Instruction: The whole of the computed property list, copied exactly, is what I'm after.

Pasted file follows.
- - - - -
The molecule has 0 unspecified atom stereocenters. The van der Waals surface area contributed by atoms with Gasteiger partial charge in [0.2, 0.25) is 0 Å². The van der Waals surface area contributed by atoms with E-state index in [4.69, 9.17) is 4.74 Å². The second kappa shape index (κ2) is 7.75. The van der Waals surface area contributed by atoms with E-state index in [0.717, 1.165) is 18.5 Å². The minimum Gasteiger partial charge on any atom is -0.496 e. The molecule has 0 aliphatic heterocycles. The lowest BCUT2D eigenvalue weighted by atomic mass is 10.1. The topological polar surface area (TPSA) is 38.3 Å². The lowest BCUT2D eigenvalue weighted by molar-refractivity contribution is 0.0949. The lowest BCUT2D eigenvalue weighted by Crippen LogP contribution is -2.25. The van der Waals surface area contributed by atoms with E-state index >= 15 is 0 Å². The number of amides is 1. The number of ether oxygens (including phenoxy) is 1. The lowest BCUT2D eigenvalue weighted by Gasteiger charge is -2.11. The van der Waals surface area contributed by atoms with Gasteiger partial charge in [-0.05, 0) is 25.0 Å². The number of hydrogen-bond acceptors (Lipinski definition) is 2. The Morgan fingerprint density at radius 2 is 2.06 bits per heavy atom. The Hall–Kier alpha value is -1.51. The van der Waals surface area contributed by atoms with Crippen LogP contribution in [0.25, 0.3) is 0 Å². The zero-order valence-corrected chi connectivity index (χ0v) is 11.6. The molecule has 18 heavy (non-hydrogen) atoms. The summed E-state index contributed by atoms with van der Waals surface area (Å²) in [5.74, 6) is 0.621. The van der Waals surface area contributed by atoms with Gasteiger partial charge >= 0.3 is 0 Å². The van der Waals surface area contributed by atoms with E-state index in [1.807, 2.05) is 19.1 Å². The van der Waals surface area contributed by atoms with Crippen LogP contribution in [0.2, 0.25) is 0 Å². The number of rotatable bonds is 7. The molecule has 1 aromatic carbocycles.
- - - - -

The molecule has 0 unspecified atom stereocenters. The van der Waals surface area contributed by atoms with Gasteiger partial charge in [0.2, 0.25) is 0 Å². The van der Waals surface area contributed by atoms with E-state index in [4.69, 9.17) is 4.74 Å². The second kappa shape index (κ2) is 7.75. The van der Waals surface area contributed by atoms with E-state index in [0.717, 1.165) is 18.5 Å². The minimum Gasteiger partial charge on any atom is -0.496 e. The molecule has 0 aliphatic heterocycles. The lowest BCUT2D eigenvalue weighted by atomic mass is 10.1. The topological polar surface area (TPSA) is 38.3 Å². The lowest BCUT2D eigenvalue weighted by molar-refractivity contribution is 0.0949. The lowest BCUT2D eigenvalue weighted by Crippen LogP contribution is -2.25. The van der Waals surface area contributed by atoms with E-state index >= 15 is 0 Å². The number of amides is 1. The number of ether oxygens (including phenoxy) is 1. The lowest BCUT2D eigenvalue weighted by Gasteiger charge is -2.11. The van der Waals surface area contributed by atoms with Gasteiger partial charge in [-0.05, 0) is 25.0 Å². The number of hydrogen-bond acceptors (Lipinski definition) is 2. The Morgan fingerprint density at radius 2 is 2.06 bits per heavy atom. The Hall–Kier alpha value is -1.51. The van der Waals surface area contributed by atoms with Crippen LogP contribution in [0.25, 0.3) is 0 Å². The zero-order valence-corrected chi connectivity index (χ0v) is 11.6. The molecule has 18 heavy (non-hydrogen) atoms. The summed E-state index contributed by atoms with van der Waals surface area (Å²) in [5.74, 6) is 0.621. The van der Waals surface area contributed by atoms with Gasteiger partial charge >= 0.3 is 0 Å². The van der Waals surface area contributed by atoms with E-state index in [1.807, 2.05) is 19.1 Å². The van der Waals surface area contributed by atoms with Crippen LogP contribution in [0.2, 0.25) is 0 Å². The number of rotatable bonds is 7. The molecule has 1 aromatic carbocycles.